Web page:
Aug 30, 2018 12:00 PM
Scott Burns
The Terroir of the Willamette Valley: The Relationship Between Geology, Soil, Climate and Wine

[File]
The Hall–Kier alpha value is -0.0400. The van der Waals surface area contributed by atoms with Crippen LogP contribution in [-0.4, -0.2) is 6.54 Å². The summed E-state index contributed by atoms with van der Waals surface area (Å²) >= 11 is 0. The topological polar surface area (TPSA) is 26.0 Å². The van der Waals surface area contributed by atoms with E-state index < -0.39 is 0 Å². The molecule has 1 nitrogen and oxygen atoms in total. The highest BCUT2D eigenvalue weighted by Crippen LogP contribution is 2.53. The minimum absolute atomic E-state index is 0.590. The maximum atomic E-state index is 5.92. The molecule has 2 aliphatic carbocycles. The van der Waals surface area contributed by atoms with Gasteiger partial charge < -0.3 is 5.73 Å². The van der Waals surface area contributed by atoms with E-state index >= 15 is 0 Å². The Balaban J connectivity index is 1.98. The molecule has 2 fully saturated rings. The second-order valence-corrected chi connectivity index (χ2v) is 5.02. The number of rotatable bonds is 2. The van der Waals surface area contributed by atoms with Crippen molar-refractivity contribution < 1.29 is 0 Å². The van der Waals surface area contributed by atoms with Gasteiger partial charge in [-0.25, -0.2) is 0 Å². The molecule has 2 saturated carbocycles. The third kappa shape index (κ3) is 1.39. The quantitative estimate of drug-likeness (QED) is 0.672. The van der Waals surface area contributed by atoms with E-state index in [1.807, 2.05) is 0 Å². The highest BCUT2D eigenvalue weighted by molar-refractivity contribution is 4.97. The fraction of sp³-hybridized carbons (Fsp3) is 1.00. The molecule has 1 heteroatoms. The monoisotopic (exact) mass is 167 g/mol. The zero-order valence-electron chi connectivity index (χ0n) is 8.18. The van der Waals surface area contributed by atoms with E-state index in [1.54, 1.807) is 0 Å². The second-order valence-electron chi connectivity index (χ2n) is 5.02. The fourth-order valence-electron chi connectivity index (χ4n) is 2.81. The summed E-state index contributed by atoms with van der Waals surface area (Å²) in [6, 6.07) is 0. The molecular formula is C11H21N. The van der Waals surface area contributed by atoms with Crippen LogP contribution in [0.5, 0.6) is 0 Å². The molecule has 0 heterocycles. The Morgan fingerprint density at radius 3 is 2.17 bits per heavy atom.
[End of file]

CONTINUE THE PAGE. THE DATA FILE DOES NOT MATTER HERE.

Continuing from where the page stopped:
Terroir is a French term that is over 400 years old and was used to describe why wines of one area tasted different from wines of another area, even though they were the same variety.  It is the “taste of the place”.  It is determined by the geology, soil, climate and soil biota.  One of the greatest places in the world to taste differences in terroir is the Willamette Valley (wine region of the year for the whole world for 2017 – Wine Enthusiast).  The valley grows primarily cool climate grapes like pinot noir, pinot gris, chardonnay, riesling, Muller-Thurgau, and gewurtztraminer.  Terroir is best expressed in cool climate grapes like the thin skinned red grape, pinot noir.  There are four main geological units, three of which are the main wine producing soils:  volcanic soils (Columbia River Basalts and the Jory Soil), marine sediments (sandstones and shales and the Willakenzie Soil), volcanic soils with old silt mixed in (Laurelwood Soil) and the lesser used Missoula Flood deposits (Woodburn Soil).  The same winemaker can produce three different wines in the same year with similar clones if different soils are used.  Learn how to be an educated wine taster in Oregon by attending this talk.